Council approves apartment complex for Inskip

By Mike Steely

Senior Writer

The need for more affordable housing and promises from the developer and the city prompted the Knoxville City Council to approve a 120-unit apartment complex on four acres in the Inskip Community Tuesday.

Despite three neighborhood residents speaking against the proposed project, developer John Huber told the meeting that the complex will have rents starting at about $700 per month in a “good, safe environment.”

Residents were concerned about the change from RN-1 to RN-5 residential, the traffic caused by an increase of more than 200 residents along a hillside on Bruhin Road, and the safety of anyone crossing the busy narrow street to the Inskip Pool and Park.

Fifth District Councilman Charles Thomas spoke to oppose the project, citing the lack of infrastructure there to support the future residents. He said the neighborhood has no sidewalks and none are planned for many years. The city is promising a marked crossing between the new apartments and the city pool there.

“Two narrow lanes with ditches on both sides, no shoulders. You have to walk in the road or in the ditch,” Thomas said. Director of Engineering Harold Cannon said building a sidewalk to link the site to Dutchtown Road would cost the city about $750,000 and said no money is currently in the budget.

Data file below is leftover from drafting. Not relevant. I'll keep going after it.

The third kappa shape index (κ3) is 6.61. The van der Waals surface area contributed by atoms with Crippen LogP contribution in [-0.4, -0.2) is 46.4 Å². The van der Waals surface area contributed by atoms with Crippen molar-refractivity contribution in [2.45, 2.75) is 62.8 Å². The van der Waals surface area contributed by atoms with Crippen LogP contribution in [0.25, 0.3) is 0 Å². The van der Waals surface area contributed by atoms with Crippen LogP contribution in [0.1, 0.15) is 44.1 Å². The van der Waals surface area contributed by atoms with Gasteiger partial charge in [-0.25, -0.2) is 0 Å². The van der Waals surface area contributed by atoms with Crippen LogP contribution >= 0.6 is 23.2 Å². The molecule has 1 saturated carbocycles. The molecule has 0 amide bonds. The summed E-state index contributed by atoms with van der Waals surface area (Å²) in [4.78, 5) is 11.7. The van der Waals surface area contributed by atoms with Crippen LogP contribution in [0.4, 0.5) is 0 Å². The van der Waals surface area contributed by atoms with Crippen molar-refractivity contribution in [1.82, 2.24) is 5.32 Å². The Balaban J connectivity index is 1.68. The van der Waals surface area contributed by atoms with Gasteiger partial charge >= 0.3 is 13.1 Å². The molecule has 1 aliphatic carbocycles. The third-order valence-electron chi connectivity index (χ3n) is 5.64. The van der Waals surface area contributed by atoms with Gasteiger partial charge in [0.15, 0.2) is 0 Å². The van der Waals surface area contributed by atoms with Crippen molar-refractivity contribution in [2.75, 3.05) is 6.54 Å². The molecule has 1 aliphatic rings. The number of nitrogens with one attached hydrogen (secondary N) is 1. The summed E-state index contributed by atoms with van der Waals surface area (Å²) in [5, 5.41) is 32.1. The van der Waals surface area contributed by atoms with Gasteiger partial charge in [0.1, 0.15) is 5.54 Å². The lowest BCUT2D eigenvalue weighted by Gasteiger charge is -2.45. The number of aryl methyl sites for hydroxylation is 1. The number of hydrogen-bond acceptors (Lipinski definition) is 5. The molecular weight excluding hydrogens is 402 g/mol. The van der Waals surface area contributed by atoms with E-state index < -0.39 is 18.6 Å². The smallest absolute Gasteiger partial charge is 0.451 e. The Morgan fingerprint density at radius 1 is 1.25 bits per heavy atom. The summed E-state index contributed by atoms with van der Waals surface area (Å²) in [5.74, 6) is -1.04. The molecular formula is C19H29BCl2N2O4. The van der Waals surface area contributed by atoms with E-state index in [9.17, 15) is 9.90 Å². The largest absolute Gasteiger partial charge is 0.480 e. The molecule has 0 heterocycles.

Thomas said that many city improvements are needed before such a complex should be considered. “We’re getting the cart before the horse,” he said.

Councilwoman Gwen McKenzie, while saying that safety is important, promised a traffic study will be done before final approval. Councilman Andrew Roberto suggested a partnership between the city and the developer in building the apartments.

“The scale is too big,” Thomas said of the 120-unit proposal, adding, “RN-5 undermines the confidences of the neighborhood.”

Only Thomas and Councilman Tommy Smith voted “No” on the rezoning.